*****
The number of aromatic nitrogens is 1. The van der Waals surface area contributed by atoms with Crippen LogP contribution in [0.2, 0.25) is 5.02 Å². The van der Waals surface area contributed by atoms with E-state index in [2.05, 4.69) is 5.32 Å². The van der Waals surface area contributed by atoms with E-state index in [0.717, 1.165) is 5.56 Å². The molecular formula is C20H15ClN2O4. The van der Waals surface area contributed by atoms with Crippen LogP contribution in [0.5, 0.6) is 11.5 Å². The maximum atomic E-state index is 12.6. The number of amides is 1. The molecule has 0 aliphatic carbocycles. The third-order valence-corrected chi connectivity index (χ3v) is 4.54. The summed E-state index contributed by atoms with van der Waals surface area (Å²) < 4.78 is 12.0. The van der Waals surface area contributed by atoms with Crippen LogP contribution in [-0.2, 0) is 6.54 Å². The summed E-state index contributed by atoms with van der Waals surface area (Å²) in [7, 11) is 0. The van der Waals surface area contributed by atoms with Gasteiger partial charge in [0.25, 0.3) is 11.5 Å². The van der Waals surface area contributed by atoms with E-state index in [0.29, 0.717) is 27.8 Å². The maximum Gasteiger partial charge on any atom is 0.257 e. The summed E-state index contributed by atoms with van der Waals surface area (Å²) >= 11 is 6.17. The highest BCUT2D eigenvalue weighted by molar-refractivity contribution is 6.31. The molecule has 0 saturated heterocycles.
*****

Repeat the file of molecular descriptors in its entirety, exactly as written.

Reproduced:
The number of aromatic nitrogens is 1. The van der Waals surface area contributed by atoms with Crippen LogP contribution in [0.2, 0.25) is 5.02 Å². The van der Waals surface area contributed by atoms with E-state index in [2.05, 4.69) is 5.32 Å². The van der Waals surface area contributed by atoms with E-state index in [0.717, 1.165) is 5.56 Å². The molecular formula is C20H15ClN2O4. The van der Waals surface area contributed by atoms with Crippen LogP contribution in [0.5, 0.6) is 11.5 Å². The maximum atomic E-state index is 12.6. The number of amides is 1. The molecule has 0 aliphatic carbocycles. The third-order valence-corrected chi connectivity index (χ3v) is 4.54. The summed E-state index contributed by atoms with van der Waals surface area (Å²) < 4.78 is 12.0. The van der Waals surface area contributed by atoms with Crippen LogP contribution in [-0.2, 0) is 6.54 Å². The summed E-state index contributed by atoms with van der Waals surface area (Å²) in [7, 11) is 0. The van der Waals surface area contributed by atoms with Gasteiger partial charge in [0.25, 0.3) is 11.5 Å². The van der Waals surface area contributed by atoms with E-state index in [0.29, 0.717) is 27.8 Å². The maximum Gasteiger partial charge on any atom is 0.257 e. The summed E-state index contributed by atoms with van der Waals surface area (Å²) >= 11 is 6.17. The highest BCUT2D eigenvalue weighted by molar-refractivity contribution is 6.31. The molecule has 0 saturated heterocycles.